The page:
Tag Archives: Portugal

Real Thaw 17 in Portugal: mission accomplished

Beja airbase in Portugal was a hive of military aviation activity in for two weeks in March. Responsible for all of this, was exercise Real Thaw 2017,  an air force exercise, planned and conducted by the Portuguese Air Command. The main objective of Real Thaw 17 was to evaluate and certify the operational capability of air power in a multinational joint training environment.

This ninth edition of Real Thaw saw participation of aircraft from almost every Portuguese Air Force squadron, ranging from F-16AMs from Monte Real airbase, P-3C Orion, Alpha Jets en Alouette helicopters from  from Beja itself, plus C-130 Hercules and C-295M Persuader from Montijo airbase.

Image © Jorge Ruivo
Image © Jorge Ruivo
Image © Jorge Ruivo
Image © Jorge Ruivo

US forces

The US Air Force Europe took part with two C-130J Super Hercules tactical transport aircraft and approximately 70 personnel from the 86th Airlift Wing, Ramstein Air Base, in Germany. During the exercise, the 37th Airlift Squadron will focus on tactical airlift training including formation and low-level flying, assault landings, and personnel and equipment airdrops with paratroopers from US Army Europe and partner nations.

Also participating were two MV-22s Ospreys from VMM-764, one KC-130 and 60 U.S. Marines from the Special Purpose Marine Air-Ground Task Force – Crisis Response – Africa (SPMAGTF-CR-AF) staged in Moron Air Base, Spain.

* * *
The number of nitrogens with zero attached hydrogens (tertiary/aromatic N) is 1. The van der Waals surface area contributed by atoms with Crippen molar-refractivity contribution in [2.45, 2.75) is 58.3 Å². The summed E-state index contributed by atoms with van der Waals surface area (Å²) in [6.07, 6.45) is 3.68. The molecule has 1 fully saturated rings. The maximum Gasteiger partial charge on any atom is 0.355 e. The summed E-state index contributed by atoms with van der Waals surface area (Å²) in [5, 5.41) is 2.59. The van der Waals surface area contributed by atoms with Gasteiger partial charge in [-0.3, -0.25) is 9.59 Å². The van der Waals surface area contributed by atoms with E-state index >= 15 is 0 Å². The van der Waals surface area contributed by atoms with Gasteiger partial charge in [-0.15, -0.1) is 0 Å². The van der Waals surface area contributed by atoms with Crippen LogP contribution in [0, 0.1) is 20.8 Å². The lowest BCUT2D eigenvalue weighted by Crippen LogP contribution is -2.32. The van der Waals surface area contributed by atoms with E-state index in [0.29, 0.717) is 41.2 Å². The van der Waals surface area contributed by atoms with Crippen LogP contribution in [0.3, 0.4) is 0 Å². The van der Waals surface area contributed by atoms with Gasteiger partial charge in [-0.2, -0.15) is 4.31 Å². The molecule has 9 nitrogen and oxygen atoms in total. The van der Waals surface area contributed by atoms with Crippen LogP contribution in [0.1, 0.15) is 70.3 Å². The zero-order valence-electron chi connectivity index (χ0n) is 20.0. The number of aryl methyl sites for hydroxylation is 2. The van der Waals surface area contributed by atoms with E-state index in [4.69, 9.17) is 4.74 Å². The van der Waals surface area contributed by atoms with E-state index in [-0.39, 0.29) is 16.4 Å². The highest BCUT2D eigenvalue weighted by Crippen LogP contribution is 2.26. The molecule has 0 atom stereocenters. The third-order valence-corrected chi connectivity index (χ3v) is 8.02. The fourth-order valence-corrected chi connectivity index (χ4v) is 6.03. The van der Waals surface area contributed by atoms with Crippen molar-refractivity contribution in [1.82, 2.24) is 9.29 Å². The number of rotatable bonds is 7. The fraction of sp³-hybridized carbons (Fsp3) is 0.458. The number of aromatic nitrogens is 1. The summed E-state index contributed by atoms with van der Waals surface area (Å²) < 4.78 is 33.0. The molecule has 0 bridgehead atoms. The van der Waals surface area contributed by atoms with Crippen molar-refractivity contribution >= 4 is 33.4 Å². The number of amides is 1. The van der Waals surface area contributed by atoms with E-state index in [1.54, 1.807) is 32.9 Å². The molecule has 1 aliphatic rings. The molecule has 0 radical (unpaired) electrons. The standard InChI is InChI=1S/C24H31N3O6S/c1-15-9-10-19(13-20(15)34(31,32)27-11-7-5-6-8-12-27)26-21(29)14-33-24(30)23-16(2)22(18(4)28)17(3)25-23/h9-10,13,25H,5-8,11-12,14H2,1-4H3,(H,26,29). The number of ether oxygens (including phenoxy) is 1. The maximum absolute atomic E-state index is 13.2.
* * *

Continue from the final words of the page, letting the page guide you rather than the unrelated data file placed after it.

Image © Jorge Ruivo
Image © Jorge Ruivo

Other players

Other ‘players’ were the Netherlands and Belgium with a C-130H-30 Hercules each, plus Spain with EF-18 Hornets and a single C212 Aviocar from Ala 37, a small aircraft that thanks to its hardness and ability to operate from unprepared runways, carried out infiltration and extraction missions of special forces during Real Thaw 17. Finally, NATO dispatched a Geilenkirchen-based E-3A Sentry for air surveillance.

According to all participants, Real Thaw 17 ended with the sense of mission accomplished on March 17. The development of techniques, tactics and procedures, as well as the sharing of knowledge and experience, have added value in achieving a more proficient and cohesive operational structure in the carry out of the missions.

© 2017 Airheadsfly.com contributor Jorge Ruivo

Image © Jorge Ruivo
Image © Jorge Ruivo
Image © Jorge Ruivo
Image © Jorge Ruivo

Romania receives first F-16s

Romania took delivery of its very first F-16 fighter jets on Wednesday 28 September. Six aircraft switched ownership at Monte Real airbase in Portugal, transfering from the Portuguese Air Force to the Romanian Air Force. Some of these jets are actually third hand aircraft now, having served in the US Air Force earlier.

The aircraft will fly to Romania on Thursday, where they will be based at Fetesti airbase. Romania ordered the F-16s from surplus inventory in Portugal back in 2013, buying twelve in total. The remaining six jets will be delivered in 2017 at the latest.